Self Esteem Affirmation Rating Scale



Earlier this school year, one of my 6th grade students came to me wanting help with some self esteem issues she was experiencing. In our initial meeting, I was using some scaling questions to gather information, and I decided to try out an idea that popped into my head, which is the self esteem affirmation rating scale I’ll be sharing with you today.

In the first meeting, when that particular student was expressing self esteem problems, I had her identify the negative thoughts she was having about herself {i.e. I am weird, I am ugly, my stomach is too big, etc.}. Then, we turned those negative statements into positive ones {the way she wants to think of herself} as a way to begin reframing her thoughts. Using those positive statements, the student rated each item on a scale from 1-10, with 1 meaning that she absolutely does not believe the statement at all and 10 meaning she fully and completely believes it is true. These are the items we had rated by the end of our first meeting:

  • I am beautiful
  • I am not weird
  • I am the good kind of crazy
  • I am awesome
  • My stomach is perfect just the way it is
  • My nose is perfect just the way it is
  • My feet are perfect just the way they are
  • I don’t care what anyone says or thinks about me

The student also made this list into a poster that she keeps in her bathroom. Every morning she reads the list out loud as a way to reinforce her thought modification.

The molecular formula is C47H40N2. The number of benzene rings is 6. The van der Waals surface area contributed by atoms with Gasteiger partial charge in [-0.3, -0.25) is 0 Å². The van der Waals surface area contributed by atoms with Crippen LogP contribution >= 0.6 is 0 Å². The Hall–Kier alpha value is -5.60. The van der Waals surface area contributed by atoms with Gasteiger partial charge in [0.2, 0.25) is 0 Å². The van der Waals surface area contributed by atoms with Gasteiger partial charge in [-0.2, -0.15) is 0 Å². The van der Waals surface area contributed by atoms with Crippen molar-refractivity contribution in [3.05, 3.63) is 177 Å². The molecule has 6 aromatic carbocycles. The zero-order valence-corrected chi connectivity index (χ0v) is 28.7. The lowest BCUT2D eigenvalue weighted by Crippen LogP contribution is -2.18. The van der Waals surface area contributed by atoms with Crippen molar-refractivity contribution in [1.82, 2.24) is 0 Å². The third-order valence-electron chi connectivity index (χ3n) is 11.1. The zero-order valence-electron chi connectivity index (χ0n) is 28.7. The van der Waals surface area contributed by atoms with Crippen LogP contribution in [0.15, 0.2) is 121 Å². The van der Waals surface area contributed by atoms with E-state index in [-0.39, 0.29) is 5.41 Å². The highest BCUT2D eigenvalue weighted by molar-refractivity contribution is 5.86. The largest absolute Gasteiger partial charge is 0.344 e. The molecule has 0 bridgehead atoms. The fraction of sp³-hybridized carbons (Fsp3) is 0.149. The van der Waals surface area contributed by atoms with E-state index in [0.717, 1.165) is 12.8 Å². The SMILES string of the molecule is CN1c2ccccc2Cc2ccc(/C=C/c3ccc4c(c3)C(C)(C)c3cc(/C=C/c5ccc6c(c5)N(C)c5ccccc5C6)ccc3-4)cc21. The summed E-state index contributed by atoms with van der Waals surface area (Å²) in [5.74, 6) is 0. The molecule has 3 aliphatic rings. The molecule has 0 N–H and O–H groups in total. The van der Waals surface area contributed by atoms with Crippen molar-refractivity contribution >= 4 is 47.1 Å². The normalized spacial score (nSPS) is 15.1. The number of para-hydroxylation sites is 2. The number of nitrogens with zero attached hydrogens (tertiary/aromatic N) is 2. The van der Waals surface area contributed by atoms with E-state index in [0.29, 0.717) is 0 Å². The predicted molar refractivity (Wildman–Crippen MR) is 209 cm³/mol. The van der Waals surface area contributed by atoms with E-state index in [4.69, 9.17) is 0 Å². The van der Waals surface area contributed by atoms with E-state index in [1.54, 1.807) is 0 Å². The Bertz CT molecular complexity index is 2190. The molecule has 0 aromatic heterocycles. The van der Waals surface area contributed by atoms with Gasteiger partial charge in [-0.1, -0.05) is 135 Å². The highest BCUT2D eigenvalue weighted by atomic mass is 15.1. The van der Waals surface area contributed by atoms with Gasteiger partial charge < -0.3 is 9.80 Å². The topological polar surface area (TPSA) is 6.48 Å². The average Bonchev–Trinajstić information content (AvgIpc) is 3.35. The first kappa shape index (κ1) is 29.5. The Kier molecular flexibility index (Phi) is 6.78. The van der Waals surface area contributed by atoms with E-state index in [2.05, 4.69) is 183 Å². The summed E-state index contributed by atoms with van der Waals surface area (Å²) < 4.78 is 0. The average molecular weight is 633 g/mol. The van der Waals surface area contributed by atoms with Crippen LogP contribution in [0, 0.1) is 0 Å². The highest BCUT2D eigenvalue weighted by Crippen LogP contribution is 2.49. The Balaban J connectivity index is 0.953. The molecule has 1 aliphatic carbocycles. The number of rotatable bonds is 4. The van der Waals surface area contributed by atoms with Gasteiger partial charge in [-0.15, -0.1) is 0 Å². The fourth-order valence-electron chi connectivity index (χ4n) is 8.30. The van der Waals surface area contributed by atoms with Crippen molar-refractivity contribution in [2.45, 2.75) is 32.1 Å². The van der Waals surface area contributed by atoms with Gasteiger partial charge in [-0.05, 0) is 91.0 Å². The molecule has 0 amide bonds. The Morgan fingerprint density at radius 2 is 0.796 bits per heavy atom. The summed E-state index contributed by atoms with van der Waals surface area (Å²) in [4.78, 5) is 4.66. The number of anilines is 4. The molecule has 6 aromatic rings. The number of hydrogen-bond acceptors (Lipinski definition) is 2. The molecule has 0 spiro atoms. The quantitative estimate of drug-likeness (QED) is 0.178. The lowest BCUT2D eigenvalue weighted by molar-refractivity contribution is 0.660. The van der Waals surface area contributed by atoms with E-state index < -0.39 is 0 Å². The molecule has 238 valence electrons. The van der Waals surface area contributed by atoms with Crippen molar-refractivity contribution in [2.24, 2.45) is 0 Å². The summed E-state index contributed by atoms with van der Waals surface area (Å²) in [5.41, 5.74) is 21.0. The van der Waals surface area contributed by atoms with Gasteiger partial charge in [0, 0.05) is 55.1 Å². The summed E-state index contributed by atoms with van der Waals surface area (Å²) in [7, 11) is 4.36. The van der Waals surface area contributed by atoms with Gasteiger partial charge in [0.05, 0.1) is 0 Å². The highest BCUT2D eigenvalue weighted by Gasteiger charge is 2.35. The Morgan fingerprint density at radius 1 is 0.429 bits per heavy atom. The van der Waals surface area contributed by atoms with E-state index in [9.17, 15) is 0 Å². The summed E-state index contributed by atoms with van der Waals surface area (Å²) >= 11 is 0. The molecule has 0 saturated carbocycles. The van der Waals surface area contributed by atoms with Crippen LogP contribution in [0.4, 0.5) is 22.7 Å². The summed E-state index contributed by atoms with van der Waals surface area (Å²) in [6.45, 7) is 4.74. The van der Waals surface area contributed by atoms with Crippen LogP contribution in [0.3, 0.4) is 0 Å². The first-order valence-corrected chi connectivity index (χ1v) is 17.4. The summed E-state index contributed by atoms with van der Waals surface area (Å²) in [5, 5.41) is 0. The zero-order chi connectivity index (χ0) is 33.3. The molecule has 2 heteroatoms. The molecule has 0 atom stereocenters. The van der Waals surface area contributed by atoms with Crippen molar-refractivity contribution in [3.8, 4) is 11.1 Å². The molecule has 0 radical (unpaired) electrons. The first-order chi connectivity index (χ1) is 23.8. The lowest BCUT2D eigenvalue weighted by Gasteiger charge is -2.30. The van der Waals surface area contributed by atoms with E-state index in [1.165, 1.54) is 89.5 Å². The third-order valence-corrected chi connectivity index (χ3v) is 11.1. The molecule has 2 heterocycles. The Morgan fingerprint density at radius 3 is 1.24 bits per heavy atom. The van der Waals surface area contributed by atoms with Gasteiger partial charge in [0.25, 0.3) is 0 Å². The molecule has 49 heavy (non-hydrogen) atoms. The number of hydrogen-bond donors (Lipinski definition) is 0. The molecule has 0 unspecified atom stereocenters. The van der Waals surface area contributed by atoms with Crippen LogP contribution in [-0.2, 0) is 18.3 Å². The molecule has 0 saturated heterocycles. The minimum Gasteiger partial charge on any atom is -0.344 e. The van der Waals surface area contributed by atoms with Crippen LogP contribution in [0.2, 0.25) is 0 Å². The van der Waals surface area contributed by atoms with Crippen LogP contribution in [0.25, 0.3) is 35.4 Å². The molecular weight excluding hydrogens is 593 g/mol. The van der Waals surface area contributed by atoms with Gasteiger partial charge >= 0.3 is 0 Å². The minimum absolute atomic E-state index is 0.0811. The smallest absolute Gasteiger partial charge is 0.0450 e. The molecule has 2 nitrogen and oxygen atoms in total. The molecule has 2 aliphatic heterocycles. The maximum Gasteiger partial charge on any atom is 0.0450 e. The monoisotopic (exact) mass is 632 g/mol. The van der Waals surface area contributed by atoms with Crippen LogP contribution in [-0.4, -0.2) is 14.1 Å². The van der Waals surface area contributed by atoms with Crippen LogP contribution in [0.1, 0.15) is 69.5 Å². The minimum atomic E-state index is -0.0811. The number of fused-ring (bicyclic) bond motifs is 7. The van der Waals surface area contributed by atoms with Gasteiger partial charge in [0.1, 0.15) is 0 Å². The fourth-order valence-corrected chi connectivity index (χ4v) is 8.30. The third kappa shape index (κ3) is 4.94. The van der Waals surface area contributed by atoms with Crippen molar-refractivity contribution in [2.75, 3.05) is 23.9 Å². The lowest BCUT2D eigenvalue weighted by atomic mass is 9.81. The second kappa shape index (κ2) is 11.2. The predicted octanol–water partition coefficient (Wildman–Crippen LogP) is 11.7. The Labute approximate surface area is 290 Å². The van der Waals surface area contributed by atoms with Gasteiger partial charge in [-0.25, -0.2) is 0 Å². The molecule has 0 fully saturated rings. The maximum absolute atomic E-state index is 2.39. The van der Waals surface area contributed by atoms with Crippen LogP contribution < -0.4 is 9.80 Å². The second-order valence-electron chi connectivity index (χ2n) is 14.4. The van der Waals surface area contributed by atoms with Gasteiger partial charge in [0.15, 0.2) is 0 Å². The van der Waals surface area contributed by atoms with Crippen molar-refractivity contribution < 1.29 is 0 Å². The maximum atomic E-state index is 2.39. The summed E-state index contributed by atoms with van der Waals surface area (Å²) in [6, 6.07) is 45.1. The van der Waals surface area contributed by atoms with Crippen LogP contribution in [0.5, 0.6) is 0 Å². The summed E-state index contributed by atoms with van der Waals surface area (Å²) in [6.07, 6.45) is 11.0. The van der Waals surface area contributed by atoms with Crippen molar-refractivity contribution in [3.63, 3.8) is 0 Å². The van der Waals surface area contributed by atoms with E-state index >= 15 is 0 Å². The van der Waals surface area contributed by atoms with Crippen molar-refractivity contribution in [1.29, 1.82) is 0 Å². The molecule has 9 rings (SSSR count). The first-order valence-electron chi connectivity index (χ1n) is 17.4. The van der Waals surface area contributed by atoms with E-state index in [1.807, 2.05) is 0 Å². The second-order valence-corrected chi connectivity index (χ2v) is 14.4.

Each subsequent session with this student began with us going through the rating scale items. This allowed us both to see her progress, and it offered me some great information. For example, if there was a dramatic drop on one item, that let me know something significant probably happened, which then gave me a ready made open-ended question to ask {i.e. “Last week, you rated ‘I am beautiful’ at an 8, and this week you rated it a 3. Can you tell me about that?”}.

I turned the rating scale from each meeting into a graph so that we could easily see the progress, and after the 5th session together, there was a big jump from each initial number to the ending point on the graph. This let me know that my CBT techniques were working for this particular child {which is feedback we don’t often get as counselors…especially in schools}.



This is now a student that I check in with from time to time and see on an as needed basis, but she still asks if she can mark her ratings on the graph each time she comes to see me {even if there has been a long stretch when we didn’t meet}. I definitely will be using this with students in the future because I think it gives them thought modification goals and provides a visual representation of the progress being made.



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